Memory and life in ninteenth-century Sacramento
Author(s): Alyssa Scott
In 1979, a trunk of artifacts was discovered concealed within a Sacramento house. The artifacts, photographs, and documents pertain primarily to the life of May Woolsey, who died in 1879 at age twelve. This paper seeks to investigate the assemblage and explore how interpretations involving memory can contribute towards an understanding of identity, childhood, and biography. The association of the artifacts in the assemblage, the curation of the artifacts, and the context of the trunk all have implications regarding the lives of the people who were connected to it. By considering themes of memory, this paper will examine identity, personhood, family, and biography in nineteenth-century California. This paper also contemplates different scales and types of memory which are useful for archaeological interpretation.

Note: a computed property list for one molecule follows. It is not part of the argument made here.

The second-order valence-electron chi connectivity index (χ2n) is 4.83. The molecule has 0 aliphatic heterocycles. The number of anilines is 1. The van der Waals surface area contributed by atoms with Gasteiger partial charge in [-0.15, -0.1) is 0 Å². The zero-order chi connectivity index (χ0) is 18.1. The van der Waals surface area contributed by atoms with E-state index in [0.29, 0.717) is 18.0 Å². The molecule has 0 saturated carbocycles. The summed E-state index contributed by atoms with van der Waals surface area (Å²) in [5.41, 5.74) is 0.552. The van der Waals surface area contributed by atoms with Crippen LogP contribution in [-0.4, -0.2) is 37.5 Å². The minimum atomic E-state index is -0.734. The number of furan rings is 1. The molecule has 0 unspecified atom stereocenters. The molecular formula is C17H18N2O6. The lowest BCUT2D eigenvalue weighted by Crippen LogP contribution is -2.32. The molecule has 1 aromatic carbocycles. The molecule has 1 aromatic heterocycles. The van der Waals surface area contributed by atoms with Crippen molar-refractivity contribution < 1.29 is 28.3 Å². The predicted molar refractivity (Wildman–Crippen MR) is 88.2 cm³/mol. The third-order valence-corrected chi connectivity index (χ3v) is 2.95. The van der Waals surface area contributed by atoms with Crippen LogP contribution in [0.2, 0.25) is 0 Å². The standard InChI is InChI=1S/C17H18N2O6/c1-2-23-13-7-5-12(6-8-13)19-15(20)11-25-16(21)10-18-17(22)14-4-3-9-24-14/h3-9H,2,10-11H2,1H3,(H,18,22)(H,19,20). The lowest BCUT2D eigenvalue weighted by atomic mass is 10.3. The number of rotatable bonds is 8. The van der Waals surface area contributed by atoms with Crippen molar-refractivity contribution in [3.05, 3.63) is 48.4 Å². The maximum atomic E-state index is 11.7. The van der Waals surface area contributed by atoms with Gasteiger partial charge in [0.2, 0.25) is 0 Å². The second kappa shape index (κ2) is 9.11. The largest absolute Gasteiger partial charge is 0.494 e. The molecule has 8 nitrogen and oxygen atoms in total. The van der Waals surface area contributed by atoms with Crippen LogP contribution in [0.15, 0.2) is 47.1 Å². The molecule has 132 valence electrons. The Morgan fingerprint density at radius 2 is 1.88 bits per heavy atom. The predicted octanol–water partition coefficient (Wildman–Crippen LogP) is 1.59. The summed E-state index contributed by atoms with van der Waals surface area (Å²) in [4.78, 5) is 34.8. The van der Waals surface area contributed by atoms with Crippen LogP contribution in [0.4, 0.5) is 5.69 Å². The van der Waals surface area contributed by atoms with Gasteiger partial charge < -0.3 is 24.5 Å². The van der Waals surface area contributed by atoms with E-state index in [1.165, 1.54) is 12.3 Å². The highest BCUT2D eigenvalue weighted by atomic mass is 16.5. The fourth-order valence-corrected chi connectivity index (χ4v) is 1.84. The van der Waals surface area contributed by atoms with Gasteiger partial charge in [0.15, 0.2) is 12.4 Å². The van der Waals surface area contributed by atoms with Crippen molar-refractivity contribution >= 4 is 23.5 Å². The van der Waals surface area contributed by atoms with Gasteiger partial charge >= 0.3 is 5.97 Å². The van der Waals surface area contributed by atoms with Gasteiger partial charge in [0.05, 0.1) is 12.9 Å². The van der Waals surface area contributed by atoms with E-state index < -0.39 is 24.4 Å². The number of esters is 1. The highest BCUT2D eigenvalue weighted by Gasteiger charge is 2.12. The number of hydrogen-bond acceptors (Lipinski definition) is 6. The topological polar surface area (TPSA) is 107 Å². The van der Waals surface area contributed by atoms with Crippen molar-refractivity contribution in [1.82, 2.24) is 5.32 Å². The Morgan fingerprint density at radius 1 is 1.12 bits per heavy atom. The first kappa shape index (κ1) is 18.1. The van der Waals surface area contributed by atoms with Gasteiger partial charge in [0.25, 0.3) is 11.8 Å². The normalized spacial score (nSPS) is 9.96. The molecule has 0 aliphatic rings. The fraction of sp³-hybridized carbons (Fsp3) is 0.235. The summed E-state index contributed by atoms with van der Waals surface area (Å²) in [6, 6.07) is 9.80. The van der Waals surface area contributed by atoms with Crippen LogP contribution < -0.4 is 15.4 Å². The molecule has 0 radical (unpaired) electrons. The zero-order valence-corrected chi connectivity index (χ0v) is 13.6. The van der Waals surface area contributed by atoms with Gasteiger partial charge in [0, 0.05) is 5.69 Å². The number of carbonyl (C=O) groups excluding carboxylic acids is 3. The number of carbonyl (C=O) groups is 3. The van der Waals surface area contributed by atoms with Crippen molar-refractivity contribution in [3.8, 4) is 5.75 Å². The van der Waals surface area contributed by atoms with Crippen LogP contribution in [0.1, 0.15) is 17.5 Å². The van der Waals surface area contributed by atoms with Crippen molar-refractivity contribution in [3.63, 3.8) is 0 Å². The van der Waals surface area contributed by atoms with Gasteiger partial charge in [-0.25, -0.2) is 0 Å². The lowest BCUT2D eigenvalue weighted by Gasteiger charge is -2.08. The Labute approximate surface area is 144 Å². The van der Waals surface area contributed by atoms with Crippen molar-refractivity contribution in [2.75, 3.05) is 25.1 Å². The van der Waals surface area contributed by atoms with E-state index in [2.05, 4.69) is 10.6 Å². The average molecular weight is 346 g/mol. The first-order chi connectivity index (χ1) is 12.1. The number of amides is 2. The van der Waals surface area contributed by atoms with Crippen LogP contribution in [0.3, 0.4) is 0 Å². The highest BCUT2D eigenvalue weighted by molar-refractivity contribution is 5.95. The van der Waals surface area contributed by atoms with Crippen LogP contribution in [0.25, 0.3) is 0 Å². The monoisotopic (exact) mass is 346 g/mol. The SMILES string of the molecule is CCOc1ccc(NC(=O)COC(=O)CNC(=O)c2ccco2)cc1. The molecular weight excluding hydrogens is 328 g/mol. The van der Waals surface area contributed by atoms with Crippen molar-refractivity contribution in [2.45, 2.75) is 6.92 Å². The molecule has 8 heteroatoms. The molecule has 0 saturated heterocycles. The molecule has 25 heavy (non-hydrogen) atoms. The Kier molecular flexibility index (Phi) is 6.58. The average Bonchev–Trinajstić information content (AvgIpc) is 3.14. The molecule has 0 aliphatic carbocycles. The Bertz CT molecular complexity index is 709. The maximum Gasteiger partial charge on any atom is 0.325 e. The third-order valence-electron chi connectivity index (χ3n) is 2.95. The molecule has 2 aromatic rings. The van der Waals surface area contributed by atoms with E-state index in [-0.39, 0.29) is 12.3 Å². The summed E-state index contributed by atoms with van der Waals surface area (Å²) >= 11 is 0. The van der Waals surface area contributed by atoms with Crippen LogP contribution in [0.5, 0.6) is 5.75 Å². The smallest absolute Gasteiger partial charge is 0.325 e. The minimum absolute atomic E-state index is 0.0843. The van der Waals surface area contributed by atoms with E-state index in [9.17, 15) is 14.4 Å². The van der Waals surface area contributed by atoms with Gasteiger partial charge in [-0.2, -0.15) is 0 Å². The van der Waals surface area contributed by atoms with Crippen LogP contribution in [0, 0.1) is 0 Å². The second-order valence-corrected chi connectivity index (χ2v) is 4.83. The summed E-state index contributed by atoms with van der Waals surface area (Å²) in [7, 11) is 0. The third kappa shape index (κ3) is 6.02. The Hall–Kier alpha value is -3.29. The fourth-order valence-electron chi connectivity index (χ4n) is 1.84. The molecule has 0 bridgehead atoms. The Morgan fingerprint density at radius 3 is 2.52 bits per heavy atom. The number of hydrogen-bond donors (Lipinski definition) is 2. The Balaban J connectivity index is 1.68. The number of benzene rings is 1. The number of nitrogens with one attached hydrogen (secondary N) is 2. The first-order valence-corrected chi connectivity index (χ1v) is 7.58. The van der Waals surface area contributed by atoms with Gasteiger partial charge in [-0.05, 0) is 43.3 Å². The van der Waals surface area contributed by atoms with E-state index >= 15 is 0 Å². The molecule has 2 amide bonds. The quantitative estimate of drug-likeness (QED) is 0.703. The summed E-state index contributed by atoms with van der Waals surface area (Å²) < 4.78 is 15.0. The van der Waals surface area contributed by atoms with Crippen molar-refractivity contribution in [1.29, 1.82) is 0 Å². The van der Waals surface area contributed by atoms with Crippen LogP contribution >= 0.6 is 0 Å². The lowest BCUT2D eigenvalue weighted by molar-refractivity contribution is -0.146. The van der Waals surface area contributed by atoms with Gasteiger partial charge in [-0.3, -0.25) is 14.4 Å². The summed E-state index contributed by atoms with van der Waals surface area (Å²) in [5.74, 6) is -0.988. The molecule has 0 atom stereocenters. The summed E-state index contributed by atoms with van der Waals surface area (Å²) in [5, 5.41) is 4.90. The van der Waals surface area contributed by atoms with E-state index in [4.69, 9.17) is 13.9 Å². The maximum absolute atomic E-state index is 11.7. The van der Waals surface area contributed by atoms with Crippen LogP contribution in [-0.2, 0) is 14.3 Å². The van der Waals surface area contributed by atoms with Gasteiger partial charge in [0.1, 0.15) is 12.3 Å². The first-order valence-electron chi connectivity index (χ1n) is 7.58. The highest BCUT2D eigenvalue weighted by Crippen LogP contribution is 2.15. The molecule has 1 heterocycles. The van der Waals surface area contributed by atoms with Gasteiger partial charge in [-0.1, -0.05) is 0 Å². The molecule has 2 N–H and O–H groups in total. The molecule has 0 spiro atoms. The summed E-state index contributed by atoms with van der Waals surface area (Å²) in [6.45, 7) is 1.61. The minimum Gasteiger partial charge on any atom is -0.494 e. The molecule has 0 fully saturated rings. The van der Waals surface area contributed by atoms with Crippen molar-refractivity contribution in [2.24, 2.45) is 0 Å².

Cite this Record
Memory and life in ninteenth-century Sacramento. Alyssa Scott. Presented at The 81st Annual Meeting of the Society for American Archaeology, Orlando, Florida. 2016 ( tDAR id: 404403)
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min long: -125.464; min lat: 32.101 ; max long: -114.214; max lat: 42.033 ;